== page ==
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Flexible working

Employers pave the way for the return-to-the-office revolution – but at what cost to their staff?

Businesses face employee resistance as they transition to in-person work.

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90% of companies aim to implement return-to-office.
Birmingham was the most expensive city to commute in for hybrid workers.
72% revenue increase with in-person work highlights the economic motivation.

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As business leaders push for a full-time return to the office after three years of remote working – they face a backlash from employees dragging their heels. With remote working being the norm for most Brits – how will employers lure their workforce back to the office? TALiNT International recently published research on this ‘clash of the cultures’ and it seems the return to in-person work sentiment is gaining ground…

 It comes as a new study revealed that up to 90% of companies aim to implement return-to-office (RTO) policies by the end of 2024 citing work-in-person improves revenue by up to 72%. As new obligations to head to the office full-time come into force, employees are reluctant to sacrifice their work-life balance in exchange for an expensive commute.

Frustrated by the absence of office workers and leading the movement to get employees back in the office is Goldman Sachs ‘reminding’ their staff that five days a week is ‘required’. Google plans to start factoring employees’ in-office attendance into their performance reviews. Across the globe, companies are reviewing their hybrid work policy and clamping down on workers who flout the current rules.

As more people work from home, coffee shops or co-working spaces, companies have been motivated to invest in or develop new technologies to make working anywhere as seamless as possible. On the flip side, businesses that relinquished their offices during the pandemic are under pressure to find workspace for their employees to return to.

The challenge between traditional office advocates and flexible-working employees continues, and the ability to find the right balance is the key to success.

In response to an increase in staff being asked to return to the office to pre-pandemic levels, ECI Software Solutions created the Cost of Commuting Index revealing the percentage of salary that employees will spend travelling to work each month. The study analysed 20 of the UK’s most populated cities, looking at the cost of trains, parking, coffee prices and more to reveal the residents who will be most impacted by increased days in the office.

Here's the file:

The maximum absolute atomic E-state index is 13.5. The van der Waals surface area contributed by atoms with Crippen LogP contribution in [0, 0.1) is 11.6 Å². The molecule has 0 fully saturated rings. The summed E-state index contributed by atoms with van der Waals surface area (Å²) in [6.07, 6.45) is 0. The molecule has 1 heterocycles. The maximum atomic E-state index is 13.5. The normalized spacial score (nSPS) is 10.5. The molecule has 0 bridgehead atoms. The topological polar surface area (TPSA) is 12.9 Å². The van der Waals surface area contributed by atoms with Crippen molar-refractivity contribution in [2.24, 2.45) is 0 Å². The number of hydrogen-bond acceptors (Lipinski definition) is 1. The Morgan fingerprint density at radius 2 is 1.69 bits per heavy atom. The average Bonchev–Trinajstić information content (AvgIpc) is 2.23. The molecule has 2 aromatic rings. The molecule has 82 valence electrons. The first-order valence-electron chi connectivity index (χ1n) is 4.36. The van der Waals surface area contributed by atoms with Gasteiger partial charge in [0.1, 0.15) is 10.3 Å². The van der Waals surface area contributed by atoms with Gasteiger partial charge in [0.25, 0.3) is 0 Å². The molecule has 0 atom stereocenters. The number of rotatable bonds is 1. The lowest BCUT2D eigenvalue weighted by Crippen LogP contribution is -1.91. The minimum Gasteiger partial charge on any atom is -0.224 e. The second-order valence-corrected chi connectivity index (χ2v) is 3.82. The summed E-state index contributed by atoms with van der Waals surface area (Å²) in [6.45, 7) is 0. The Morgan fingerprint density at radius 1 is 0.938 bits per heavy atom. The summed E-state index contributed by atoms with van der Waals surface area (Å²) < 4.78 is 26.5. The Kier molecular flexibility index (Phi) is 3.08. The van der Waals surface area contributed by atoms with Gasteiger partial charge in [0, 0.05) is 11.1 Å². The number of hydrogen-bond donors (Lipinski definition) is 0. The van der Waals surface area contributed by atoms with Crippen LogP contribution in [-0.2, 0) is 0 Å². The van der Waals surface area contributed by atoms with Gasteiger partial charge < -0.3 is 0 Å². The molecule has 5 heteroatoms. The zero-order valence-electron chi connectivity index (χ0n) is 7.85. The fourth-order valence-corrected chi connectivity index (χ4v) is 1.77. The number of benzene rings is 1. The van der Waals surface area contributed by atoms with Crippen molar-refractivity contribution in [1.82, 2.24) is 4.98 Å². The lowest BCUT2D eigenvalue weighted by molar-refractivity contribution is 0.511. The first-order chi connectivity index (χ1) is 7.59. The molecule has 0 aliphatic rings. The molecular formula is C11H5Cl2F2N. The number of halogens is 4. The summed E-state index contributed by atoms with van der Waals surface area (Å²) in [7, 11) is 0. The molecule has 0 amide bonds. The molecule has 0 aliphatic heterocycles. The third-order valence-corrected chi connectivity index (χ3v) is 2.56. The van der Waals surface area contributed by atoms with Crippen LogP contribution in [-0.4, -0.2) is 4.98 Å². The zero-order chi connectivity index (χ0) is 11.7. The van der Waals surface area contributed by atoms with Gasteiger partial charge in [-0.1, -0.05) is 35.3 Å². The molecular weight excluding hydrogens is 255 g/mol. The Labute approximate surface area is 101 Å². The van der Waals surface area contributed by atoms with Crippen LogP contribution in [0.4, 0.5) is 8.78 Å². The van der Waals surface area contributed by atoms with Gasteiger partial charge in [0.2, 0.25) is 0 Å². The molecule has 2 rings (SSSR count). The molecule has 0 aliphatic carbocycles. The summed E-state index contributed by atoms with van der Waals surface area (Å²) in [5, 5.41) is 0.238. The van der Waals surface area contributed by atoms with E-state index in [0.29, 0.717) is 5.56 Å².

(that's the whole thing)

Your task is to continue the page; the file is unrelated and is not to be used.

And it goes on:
Data reveals that Birmingham was the most expensive city to commute in for hybrid workers – with employees spending up to 16% of their salary travelling in each month. Birmingham was highlighted as the most expensive place to commute by car followed by London being the priciest by train (based on a 40-minute commute for 2.5 days a week). Bristol, Sheffield and Edinburgh rank towards the bottom for commuting by car and Edinburgh has the lowest commute expenses with only 11% of the average salary spent on parking costs.

With companies arguing there’s no substitute for working together in person the battle between employer and the flexible-working employee continues. Commenting on the complex issue of return-to-work Declan Slattery, Director of the Employer Programme and Chair of TALiNT Partners’ Global Advisory Board said: “The return-to-office debate remains a crucial conversation among our community of TA leaders, and it’s a consideration that isn’t going away anytime soon. Employers walking the fine line and effectively articulating the benefits of office work will be the ones to succeed in this transformation. As business leaders advocate for a full-time office return, it’s clear that the workforce is pushing back after years of remote work. With remote work becoming the norm, how will employers entice their employees back into the office? The study showing a potential 72% revenue increase with in-person work highlights the economic motivation, but the reluctance to sacrifice work-life balance and bear the cost of commuting is real. The shift towards full-time office presence by companies like Goldman Sachs and Google factoring it into performance reviews further intensifies the debate. The challenge between traditional office advocates and flexible-working employees continues, and the ability to find the right balance is the key to success.”

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